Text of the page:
Two QAnon influencers running crypto scams steal more than $2 million from their followers

Research firm Logically published an investigation into two QAnon influencers who successfully convinced their follower to put more than $2 million into crypto scams. Telling their followers that they could predict the success of cryptocurrencies because of access to "secret military intelligence", they capitalized on QAnon conspiracy theories to defraud their followers through various pump-and-dump schemes. The influencers made claims including that they had personal connections with Elon Musk, Donald Trump, and John F. Kennedy, Jr. (who died in 1999, despite some QAnon theories), or that "aliens want us to trade cryptocurrency 'as an on-ramp to familiarize ourselves with the quantum financial system until we can evolve into 5D and trade assets with our consciousness'".

According to Logically, the "vast majority" of people following the influencers' investment advice "lost anywhere between several hundred and tens of thousands of dollars". One man lost more than $100,000, resulting in him also losing his house and construction business. The man ultimately died by suicide.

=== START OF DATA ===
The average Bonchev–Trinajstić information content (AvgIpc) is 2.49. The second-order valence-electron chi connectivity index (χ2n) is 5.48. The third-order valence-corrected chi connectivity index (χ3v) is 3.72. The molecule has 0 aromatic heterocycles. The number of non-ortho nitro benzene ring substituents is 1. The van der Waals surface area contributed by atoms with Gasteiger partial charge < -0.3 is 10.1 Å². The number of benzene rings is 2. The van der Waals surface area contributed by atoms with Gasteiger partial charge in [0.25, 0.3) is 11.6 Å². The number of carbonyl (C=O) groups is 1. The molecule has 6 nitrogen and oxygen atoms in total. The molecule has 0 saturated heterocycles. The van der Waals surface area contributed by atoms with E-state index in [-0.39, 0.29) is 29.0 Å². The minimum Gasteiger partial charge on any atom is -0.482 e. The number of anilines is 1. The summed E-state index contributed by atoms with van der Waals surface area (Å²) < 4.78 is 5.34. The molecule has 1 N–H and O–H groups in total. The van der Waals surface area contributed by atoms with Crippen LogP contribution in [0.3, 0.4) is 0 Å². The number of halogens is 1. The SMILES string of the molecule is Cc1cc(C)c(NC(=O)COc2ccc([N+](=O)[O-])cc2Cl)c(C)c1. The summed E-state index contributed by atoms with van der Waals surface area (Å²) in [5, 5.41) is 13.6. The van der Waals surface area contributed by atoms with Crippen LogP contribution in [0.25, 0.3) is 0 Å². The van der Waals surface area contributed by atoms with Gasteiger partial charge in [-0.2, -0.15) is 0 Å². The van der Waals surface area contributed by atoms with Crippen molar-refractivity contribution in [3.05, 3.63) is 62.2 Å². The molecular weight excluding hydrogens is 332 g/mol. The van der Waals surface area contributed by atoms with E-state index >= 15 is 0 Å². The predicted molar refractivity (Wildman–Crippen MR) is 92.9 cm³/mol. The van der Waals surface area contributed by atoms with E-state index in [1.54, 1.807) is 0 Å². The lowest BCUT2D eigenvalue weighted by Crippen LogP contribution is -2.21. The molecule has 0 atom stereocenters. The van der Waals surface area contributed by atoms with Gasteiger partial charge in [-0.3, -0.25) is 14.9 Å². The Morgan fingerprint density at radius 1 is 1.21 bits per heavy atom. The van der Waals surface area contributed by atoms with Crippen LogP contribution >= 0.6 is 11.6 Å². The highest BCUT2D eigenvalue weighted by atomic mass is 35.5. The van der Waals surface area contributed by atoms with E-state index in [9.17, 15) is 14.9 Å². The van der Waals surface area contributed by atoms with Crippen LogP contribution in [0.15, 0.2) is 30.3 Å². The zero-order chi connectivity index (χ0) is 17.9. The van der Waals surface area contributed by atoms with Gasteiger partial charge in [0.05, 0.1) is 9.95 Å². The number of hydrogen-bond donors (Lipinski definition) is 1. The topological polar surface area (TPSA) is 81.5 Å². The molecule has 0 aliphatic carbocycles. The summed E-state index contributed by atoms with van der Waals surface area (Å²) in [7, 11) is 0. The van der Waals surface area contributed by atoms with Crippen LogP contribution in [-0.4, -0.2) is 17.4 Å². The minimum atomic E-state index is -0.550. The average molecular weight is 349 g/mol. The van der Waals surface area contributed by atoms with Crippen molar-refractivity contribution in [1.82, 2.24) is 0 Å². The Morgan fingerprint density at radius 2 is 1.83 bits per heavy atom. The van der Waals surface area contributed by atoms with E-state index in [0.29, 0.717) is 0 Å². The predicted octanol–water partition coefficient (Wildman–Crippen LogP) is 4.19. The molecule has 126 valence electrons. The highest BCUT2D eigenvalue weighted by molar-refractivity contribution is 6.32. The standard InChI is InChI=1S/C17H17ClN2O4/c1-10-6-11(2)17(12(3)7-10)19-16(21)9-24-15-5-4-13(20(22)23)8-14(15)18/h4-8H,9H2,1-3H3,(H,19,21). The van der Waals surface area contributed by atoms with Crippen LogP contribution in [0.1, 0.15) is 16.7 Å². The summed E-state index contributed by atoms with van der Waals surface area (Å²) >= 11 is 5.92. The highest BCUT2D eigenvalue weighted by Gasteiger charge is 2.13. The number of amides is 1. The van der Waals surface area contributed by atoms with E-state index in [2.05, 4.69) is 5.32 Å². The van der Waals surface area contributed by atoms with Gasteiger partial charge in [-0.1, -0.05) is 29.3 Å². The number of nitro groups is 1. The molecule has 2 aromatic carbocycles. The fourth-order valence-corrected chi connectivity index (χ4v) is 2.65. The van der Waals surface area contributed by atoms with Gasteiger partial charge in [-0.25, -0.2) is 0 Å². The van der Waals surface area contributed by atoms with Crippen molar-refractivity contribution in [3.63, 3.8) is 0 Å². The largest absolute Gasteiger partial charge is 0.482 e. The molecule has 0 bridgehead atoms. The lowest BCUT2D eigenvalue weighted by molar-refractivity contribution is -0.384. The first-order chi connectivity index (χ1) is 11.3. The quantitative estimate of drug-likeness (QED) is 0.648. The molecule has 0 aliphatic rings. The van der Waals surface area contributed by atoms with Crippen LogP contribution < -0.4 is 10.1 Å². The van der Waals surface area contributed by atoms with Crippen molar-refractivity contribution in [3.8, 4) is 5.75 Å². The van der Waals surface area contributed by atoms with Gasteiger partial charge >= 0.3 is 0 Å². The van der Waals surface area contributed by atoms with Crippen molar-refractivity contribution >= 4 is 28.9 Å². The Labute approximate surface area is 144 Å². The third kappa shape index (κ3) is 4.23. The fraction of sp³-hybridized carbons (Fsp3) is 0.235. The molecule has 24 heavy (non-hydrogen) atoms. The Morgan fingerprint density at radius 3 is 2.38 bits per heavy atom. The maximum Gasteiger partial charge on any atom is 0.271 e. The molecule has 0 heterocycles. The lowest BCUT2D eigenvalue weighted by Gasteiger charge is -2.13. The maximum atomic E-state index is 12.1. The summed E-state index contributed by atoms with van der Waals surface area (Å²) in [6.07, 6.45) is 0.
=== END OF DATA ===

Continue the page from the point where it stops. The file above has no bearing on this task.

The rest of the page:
South Korea bans current and former Terraform Labs employees from leaving the country

A former employee of Terraform Labs, the company behind the Terra project that collapsed in May, found that he was banned from leaving the country. According to the former employee, he wasn't notified at all: "when i found out about this, the south korean prosecution told me they usually don't notify people of this because they might destroy evidence and/or leave the country beforehand".

He later clarified that he was willing to cooperate with the investigation against TFL, but was dismayed that employees who left long before the collapse were facing an exit ban, and that they weren't notified of the ban.

Terra is facing a class action lawsuit from Korean investors, and local news had previously reported that South Korean authorities had launched an investigation.

Lacoste Discord among the latest to be hacked

So, apparently polo shirts have NFTs now. Fashion brand Lacoste's NFT project is titled "Undw3", which is apparently supposed to be pronounced "underwater"—I guess if you say the 3 in French it sort of sounds like the English... word... "underwater"... anyway. The Discord for that NFT project was one of the latest to be hacked in a string of Discord hacks so prolific that I've basically stopped reporting on them individually. Like many recent Discord hacks, this one was accomplished by compromising a moderator's account. The account was then used to post a fake mint link, and users who signed the transaction approval found their assets transferred to the attacker.